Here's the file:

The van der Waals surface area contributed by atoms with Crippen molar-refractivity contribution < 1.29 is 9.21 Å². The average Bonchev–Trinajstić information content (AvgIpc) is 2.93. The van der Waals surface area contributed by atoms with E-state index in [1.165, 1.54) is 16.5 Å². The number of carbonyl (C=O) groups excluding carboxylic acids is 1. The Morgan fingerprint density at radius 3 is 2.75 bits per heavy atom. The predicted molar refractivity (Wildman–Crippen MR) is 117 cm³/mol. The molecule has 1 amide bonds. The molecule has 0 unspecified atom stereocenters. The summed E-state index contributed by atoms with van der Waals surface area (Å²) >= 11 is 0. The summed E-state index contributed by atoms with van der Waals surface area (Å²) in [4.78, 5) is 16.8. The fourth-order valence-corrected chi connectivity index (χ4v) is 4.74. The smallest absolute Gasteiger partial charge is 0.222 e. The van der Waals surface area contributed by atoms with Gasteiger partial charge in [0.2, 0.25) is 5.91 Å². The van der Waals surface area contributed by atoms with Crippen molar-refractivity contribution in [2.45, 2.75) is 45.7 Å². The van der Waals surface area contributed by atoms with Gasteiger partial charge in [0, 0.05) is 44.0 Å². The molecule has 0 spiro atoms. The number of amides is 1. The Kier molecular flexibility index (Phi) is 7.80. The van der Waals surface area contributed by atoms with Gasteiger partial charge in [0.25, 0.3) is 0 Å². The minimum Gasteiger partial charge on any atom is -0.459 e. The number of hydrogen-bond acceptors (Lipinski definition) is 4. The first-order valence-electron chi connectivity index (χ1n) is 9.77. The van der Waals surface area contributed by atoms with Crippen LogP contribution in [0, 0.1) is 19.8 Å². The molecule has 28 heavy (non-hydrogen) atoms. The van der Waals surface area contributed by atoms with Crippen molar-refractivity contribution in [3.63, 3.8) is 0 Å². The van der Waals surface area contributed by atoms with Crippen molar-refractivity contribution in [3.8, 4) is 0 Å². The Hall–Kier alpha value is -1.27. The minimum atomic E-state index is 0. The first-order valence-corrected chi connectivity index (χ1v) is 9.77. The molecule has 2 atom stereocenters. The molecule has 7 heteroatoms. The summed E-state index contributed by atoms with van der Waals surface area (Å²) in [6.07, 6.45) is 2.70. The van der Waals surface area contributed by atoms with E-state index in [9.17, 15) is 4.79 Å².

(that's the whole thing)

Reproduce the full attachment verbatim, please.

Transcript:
The van der Waals surface area contributed by atoms with Crippen molar-refractivity contribution < 1.29 is 9.21 Å². The average Bonchev–Trinajstić information content (AvgIpc) is 2.93. The van der Waals surface area contributed by atoms with E-state index in [1.165, 1.54) is 16.5 Å². The number of carbonyl (C=O) groups excluding carboxylic acids is 1. The Morgan fingerprint density at radius 3 is 2.75 bits per heavy atom. The predicted molar refractivity (Wildman–Crippen MR) is 117 cm³/mol. The molecule has 1 amide bonds. The molecule has 0 unspecified atom stereocenters. The summed E-state index contributed by atoms with van der Waals surface area (Å²) >= 11 is 0. The summed E-state index contributed by atoms with van der Waals surface area (Å²) in [4.78, 5) is 16.8. The fourth-order valence-corrected chi connectivity index (χ4v) is 4.74. The smallest absolute Gasteiger partial charge is 0.222 e. The van der Waals surface area contributed by atoms with Gasteiger partial charge in [0.2, 0.25) is 5.91 Å². The van der Waals surface area contributed by atoms with Crippen molar-refractivity contribution in [2.45, 2.75) is 45.7 Å². The van der Waals surface area contributed by atoms with Gasteiger partial charge in [0, 0.05) is 44.0 Å². The molecule has 0 spiro atoms. The number of amides is 1. The Kier molecular flexibility index (Phi) is 7.80. The van der Waals surface area contributed by atoms with Gasteiger partial charge in [0.25, 0.3) is 0 Å². The minimum Gasteiger partial charge on any atom is -0.459 e. The number of hydrogen-bond acceptors (Lipinski definition) is 4. The first-order valence-electron chi connectivity index (χ1n) is 9.77. The van der Waals surface area contributed by atoms with Crippen LogP contribution in [0, 0.1) is 19.8 Å². The molecule has 28 heavy (non-hydrogen) atoms. The van der Waals surface area contributed by atoms with Crippen molar-refractivity contribution in [3.63, 3.8) is 0 Å². The van der Waals surface area contributed by atoms with Crippen molar-refractivity contribution in [3.8, 4) is 0 Å². The Hall–Kier alpha value is -1.27. The minimum atomic E-state index is 0. The first-order valence-corrected chi connectivity index (χ1v) is 9.77. The molecule has 2 atom stereocenters. The molecule has 7 heteroatoms. The summed E-state index contributed by atoms with van der Waals surface area (Å²) in [6.07, 6.45) is 2.70. The van der Waals surface area contributed by atoms with E-state index in [9.17, 15) is 4.79 Å².